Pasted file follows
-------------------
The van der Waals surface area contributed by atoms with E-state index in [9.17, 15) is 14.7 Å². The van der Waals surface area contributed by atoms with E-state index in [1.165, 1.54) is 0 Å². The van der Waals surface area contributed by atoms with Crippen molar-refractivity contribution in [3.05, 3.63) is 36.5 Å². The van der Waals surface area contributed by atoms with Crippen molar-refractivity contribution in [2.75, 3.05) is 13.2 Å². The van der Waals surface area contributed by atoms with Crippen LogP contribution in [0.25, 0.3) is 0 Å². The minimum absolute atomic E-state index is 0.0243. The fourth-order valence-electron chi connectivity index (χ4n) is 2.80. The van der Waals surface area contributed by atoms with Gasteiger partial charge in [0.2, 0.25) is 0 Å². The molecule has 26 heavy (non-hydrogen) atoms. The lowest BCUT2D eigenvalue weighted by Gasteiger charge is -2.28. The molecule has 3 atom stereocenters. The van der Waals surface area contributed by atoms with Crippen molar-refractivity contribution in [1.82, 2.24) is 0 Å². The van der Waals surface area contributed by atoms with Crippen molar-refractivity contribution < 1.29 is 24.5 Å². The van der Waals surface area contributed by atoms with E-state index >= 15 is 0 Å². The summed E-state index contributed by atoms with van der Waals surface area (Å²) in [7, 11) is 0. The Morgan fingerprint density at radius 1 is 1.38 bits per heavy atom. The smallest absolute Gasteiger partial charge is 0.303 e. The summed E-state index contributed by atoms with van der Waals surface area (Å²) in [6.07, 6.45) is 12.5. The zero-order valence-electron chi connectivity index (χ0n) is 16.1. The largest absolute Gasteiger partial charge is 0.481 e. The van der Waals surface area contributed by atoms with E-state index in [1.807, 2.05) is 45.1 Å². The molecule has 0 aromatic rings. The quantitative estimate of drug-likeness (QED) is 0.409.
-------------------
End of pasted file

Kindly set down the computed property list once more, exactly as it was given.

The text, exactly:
The van der Waals surface area contributed by atoms with E-state index in [9.17, 15) is 14.7 Å². The van der Waals surface area contributed by atoms with E-state index in [1.165, 1.54) is 0 Å². The van der Waals surface area contributed by atoms with Crippen molar-refractivity contribution in [3.05, 3.63) is 36.5 Å². The van der Waals surface area contributed by atoms with Crippen molar-refractivity contribution in [2.75, 3.05) is 13.2 Å². The van der Waals surface area contributed by atoms with Crippen LogP contribution in [0.25, 0.3) is 0 Å². The minimum absolute atomic E-state index is 0.0243. The fourth-order valence-electron chi connectivity index (χ4n) is 2.80. The van der Waals surface area contributed by atoms with Gasteiger partial charge in [0.2, 0.25) is 0 Å². The molecule has 26 heavy (non-hydrogen) atoms. The lowest BCUT2D eigenvalue weighted by Gasteiger charge is -2.28. The molecule has 3 atom stereocenters. The van der Waals surface area contributed by atoms with Crippen molar-refractivity contribution in [1.82, 2.24) is 0 Å². The van der Waals surface area contributed by atoms with Crippen molar-refractivity contribution < 1.29 is 24.5 Å². The van der Waals surface area contributed by atoms with E-state index >= 15 is 0 Å². The summed E-state index contributed by atoms with van der Waals surface area (Å²) in [7, 11) is 0. The Morgan fingerprint density at radius 1 is 1.38 bits per heavy atom. The smallest absolute Gasteiger partial charge is 0.303 e. The summed E-state index contributed by atoms with van der Waals surface area (Å²) in [6.07, 6.45) is 12.5. The zero-order valence-electron chi connectivity index (χ0n) is 16.1. The largest absolute Gasteiger partial charge is 0.481 e. The van der Waals surface area contributed by atoms with E-state index in [1.807, 2.05) is 45.1 Å². The molecule has 0 aromatic rings. The quantitative estimate of drug-likeness (QED) is 0.409.